Certainly a rather melancholy poem, critic Jo Gill notes that the poem "Mirror" is "catoptric"; that is, it describes while it represents its own structure with two nine-line stanzas that are balanced and dual in nature. While the mirror reflects objectivity--the opposite wall that is "pink with speckles"--at the same time, it is false in its superficial reflection of mere physicality when the woman peers into it as a measure of herself. And, it is this falseness that is represented by the terrible fish that arises from the mirror, that unadultered self that does not conform to mere reflection.
Thus, the theme of Plath's poem arises from the duality of the mirror. While it reflects a true superficial image, it cannot define a person. It is the inner person that one must cultivate on her own, defining oneself by one's own values, not as a reflection of the values of others. Herein lies the theme: No mirror can report the soul, the essence of a person; it can only reflect the visage of a person, a visage which at times may be false, "a terrible fish."
Now I am a lake. A woman bends over me,
Searching my reaches for what she really is....
I am important to her.
The person in the mirror searches where she can find no answers, for the soul does not emerge from the search for self. It is, however, reflected in the heart. This is surely the theme.
Sylvia Plath's Mirror explores some themes. Most importantly, the theme appearence is brought up. The title itself is combined with this theme since mirror is an object desighed to see the apperance. The mirror, which is personified to a degree of making it the narrator, proclaims about a woman's action of checking out her appearence regularly and his unbiased expression of her apperence. The trancience in appearence is another issue brought up.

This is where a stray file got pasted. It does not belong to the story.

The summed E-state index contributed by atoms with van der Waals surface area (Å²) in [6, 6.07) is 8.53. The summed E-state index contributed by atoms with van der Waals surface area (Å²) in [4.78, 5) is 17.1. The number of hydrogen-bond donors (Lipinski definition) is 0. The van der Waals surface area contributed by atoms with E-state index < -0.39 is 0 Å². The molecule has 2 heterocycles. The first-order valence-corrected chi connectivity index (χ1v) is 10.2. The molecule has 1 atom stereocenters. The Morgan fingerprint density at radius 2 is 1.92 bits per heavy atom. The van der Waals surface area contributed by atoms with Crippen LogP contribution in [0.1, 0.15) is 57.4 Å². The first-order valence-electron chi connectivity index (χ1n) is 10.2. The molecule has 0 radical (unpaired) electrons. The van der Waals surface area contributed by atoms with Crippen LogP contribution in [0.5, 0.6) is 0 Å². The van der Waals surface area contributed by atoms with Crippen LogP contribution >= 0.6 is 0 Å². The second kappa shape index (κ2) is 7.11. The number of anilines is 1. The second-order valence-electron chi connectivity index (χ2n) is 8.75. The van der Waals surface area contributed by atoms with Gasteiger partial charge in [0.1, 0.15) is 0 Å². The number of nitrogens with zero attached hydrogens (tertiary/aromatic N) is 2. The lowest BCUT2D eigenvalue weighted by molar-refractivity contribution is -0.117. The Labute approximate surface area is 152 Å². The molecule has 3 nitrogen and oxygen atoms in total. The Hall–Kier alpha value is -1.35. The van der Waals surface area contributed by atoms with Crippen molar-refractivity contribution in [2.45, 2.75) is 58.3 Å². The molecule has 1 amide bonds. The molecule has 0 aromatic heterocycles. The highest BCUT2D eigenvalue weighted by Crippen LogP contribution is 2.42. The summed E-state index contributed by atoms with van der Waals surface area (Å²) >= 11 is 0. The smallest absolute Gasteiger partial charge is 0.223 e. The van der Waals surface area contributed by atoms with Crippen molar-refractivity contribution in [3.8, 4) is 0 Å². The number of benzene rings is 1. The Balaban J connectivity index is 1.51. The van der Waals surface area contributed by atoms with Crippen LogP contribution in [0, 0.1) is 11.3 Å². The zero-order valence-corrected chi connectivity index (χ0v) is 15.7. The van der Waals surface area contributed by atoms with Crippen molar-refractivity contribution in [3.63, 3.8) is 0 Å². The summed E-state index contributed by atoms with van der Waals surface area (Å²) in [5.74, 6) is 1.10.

Searching my reaches for what she really is.
Woman and feminity is another theme ellaborrated. The only character apart from the mirror is this woman. the poem revolves around her feminine action.
Tlme too can be taken as a key theme. Sylvia plath explains about aging, and implies about the march of time which brings the inevitable change ti this woman. The poem talks about this woman's resemble action of looking through the mirror in her youth and ultimately, in her old age.
In me she has drowned a young girl,
and in me, an old woman.
The reader is given clues about two types of transformations in the poem. One is, the transformation of mirror into a narrator and then a lake. The other is the transformation of the woman's age, from yuth to old age. It is one of the themes in relation to this poem.